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We all have our own freakishness (Freakacity? Freakinity?). You have yours, I have mine. I don’t know what yours is, but mine is mechanical pencils.

Sadly, though, it’s no longer as in the old days, say, at graduation time, when a traditional pen & pencil set cost as much as $25. Now, for $25 you’ll get a wooden pencil you have to sharpen yourself, and a pen holder (nib extra; user must supply own ink).

From bottom: Lamy (French), Caran d’Ache (Swiss), Faber-Castell (German), Porsche (German). Ten years ago pencils like these cost you fifty to sixty dollars. Today, anything you’d want to be seen holding will run you three figures. The silver Caran d’Ache was $180; wonderful pencil, great balance, smooth action, just the right lead advance so you don’t keep breaking the lead.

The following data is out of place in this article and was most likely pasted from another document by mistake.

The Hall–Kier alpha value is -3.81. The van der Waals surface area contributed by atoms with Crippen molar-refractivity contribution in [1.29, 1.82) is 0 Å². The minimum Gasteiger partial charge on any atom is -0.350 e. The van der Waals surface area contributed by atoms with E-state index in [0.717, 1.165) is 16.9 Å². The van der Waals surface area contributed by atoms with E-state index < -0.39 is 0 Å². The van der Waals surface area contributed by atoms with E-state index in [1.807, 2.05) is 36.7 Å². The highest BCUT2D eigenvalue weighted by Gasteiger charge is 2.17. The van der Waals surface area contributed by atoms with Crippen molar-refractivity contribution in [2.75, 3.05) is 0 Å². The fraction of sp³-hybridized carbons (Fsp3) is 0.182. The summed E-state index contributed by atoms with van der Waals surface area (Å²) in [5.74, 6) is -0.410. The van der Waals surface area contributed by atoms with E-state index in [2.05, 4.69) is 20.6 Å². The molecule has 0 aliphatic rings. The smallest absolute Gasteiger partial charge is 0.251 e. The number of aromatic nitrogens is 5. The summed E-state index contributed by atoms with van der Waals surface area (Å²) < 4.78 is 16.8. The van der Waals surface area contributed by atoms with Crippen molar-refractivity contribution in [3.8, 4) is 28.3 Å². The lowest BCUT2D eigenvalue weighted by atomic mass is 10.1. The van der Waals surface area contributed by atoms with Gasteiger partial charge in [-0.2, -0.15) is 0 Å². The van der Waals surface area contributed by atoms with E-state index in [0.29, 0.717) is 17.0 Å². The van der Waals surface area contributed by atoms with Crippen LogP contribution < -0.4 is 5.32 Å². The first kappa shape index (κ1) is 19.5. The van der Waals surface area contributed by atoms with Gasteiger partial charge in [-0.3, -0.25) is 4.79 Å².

Today, pen & pencil sets are Expensive (note the capital “E” denoting “obscenely expensive”). Made with rare woods, and sterling silver or gold fittings, there are fountain pens, for example, priced from $600 (Faber-Castell) to $800 ( Caran d’Ache). The very thing for your graduating son or daughter — provided they’re going into law or dentistry or some other career gold mine, and will be able to repay you. A mechanical pencil alone can run three or four hundred dollars (sigh), but oh! they’re really worth the $400! Unfortunately I don’t have $400.